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The Joy Trip Project

Commentary, Influencers / 14.01.2010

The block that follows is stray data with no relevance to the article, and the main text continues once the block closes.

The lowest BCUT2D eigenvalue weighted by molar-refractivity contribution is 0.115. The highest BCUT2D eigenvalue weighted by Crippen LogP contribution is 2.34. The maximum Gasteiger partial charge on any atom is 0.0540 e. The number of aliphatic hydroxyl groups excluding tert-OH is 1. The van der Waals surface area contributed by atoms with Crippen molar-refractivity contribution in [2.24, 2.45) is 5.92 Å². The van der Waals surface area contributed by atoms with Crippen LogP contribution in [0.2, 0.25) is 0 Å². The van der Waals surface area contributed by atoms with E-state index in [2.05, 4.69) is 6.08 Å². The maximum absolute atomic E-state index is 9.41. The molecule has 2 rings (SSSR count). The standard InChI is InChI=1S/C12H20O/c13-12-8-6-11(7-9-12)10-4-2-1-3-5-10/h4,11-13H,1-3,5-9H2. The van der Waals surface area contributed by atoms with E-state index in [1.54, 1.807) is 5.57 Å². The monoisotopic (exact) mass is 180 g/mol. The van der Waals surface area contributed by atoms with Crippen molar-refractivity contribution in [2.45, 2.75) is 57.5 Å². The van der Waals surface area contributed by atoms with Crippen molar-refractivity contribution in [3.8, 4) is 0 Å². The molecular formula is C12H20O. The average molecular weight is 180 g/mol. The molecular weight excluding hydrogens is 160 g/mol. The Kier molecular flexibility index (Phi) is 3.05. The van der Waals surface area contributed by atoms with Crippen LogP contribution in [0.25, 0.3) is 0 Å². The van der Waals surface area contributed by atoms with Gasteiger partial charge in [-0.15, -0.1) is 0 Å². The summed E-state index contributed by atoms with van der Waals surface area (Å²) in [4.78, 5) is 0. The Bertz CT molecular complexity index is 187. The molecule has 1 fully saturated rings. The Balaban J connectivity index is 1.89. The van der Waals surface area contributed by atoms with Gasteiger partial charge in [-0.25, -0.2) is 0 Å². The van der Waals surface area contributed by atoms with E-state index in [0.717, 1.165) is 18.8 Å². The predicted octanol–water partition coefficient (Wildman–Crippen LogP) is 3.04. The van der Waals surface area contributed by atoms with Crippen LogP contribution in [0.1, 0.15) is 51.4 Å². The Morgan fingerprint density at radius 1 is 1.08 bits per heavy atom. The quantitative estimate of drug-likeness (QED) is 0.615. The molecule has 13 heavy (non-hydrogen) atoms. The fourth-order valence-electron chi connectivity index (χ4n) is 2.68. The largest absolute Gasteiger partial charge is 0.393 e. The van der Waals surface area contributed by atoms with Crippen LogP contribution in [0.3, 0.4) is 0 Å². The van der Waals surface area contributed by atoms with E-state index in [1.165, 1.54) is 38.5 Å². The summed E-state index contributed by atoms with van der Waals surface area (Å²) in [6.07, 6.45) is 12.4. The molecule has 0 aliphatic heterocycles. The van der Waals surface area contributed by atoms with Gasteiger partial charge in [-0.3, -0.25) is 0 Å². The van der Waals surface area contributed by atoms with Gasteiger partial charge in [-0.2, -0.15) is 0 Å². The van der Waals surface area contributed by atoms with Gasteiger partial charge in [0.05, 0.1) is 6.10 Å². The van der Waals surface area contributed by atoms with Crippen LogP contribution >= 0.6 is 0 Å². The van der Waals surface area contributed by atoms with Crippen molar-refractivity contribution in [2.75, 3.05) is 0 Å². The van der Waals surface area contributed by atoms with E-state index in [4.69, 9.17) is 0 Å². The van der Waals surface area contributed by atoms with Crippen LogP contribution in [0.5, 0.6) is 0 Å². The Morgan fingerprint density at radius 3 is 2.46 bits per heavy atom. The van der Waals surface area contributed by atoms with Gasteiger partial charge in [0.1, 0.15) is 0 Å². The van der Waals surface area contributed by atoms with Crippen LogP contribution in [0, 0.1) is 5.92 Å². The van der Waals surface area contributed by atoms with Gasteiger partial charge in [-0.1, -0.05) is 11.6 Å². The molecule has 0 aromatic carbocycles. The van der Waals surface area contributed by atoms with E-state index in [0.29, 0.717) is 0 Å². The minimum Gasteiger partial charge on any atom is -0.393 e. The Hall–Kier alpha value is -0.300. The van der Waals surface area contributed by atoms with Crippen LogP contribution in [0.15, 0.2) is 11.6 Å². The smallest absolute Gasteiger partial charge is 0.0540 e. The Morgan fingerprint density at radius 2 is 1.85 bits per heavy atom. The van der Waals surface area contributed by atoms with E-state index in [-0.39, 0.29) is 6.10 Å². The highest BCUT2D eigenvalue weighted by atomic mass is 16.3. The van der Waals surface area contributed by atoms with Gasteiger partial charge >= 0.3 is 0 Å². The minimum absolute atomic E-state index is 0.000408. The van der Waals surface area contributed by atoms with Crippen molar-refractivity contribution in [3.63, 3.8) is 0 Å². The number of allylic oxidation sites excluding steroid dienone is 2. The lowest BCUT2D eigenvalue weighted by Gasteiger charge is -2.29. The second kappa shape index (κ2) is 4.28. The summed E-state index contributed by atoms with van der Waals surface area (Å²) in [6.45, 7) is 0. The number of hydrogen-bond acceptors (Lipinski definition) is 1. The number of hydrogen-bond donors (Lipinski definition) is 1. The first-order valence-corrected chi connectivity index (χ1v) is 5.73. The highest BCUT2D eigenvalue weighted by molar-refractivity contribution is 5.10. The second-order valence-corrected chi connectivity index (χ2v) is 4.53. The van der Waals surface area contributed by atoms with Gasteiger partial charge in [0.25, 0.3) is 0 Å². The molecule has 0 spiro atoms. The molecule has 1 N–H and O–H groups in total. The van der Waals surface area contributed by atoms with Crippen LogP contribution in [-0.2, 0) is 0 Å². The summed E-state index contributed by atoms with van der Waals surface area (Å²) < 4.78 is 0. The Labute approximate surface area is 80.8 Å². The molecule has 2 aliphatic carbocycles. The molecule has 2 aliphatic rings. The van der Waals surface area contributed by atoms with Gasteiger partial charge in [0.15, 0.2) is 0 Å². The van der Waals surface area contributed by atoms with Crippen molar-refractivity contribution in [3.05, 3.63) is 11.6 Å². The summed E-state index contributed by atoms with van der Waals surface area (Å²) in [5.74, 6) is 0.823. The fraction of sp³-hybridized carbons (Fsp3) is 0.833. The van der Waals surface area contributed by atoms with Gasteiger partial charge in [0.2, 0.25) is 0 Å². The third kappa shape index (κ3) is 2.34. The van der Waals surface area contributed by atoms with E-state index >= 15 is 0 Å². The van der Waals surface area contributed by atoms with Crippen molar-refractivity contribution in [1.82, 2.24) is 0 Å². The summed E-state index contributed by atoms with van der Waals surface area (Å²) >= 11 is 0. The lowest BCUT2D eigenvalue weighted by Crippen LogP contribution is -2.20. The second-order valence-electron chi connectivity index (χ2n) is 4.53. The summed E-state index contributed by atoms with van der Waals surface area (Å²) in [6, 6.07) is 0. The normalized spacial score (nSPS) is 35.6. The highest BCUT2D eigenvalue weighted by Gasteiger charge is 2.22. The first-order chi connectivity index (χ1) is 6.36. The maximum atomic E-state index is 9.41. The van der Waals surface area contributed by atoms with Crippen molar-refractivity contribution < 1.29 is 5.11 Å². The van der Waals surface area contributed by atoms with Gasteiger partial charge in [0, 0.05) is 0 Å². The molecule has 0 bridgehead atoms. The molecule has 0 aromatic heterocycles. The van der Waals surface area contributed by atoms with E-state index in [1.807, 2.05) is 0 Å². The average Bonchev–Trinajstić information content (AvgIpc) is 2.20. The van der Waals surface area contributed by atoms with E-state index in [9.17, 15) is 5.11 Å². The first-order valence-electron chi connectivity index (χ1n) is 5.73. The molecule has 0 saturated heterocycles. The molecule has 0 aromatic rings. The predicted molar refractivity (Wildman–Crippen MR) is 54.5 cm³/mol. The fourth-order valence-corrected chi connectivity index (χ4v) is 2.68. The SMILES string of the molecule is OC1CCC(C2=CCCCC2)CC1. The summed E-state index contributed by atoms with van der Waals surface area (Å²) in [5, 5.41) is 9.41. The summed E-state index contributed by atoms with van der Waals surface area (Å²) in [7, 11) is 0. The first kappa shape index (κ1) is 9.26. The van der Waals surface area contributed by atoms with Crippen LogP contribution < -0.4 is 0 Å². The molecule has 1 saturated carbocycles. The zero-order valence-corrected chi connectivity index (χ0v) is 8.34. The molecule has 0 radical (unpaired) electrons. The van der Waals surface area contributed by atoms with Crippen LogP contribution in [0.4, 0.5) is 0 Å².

Everyone has a unique perspective. From the vantage point of one’s life experience most anyone can lend his or her view to create a complete picture of the world. If 20 years in the Outdoor Industry has taught me anything it’s that no one person has a lock on the news and information of the day. It helps to track multiple sources to have a clear idea of what’s going on. There are literally thousands of new products coming out on the market for 2010. And everyday there are subtle shifts in the attitudes of people who live work and play in the outdoors. And with the advent of social media platforms like Twitter, Facebook, Flickr and You Tube we now have the ability to take many points of view and share them simultaneously. Using sophisticated monitoring tools, at Channel Signal we can effectively track the course, speed and heading of emerging trends in the world of outdoor recreation and report on what we find. Despite the technology though, at the heart of our analyses are the thoughts and opinions of very smart and knowledgeable people we follow online. Most are reporters. Many are sponsored athletes. Some are just ordinary people with a passion for technical gear and life in the wild world. Each writes about his or her experiences on a blog, web site, podcast or twitter feed. All have the ability to influence others and help them come to a better understanding of the rapidly changing landscape of outdoor recreation Over the next several weeks during and after the Outdoor Retailer Winter Market there are several individuals I plan to follow. Each is skilled at sharing their ideas on the things they discover.  The 20 outdoor influencers below are currently at the top of my list. What do you think? Anyone I missed. Feel free to add a few of your own in the comments section. If there’s someone you think that should be on this list that’s not be sure to let me know. Anyone you think shouldn’t be on this list? Tell me why, but make it good. These 20 men and women (listed alphabetically by Twitter name) are standout influencers and all have done a great deal already to move the conversation forward.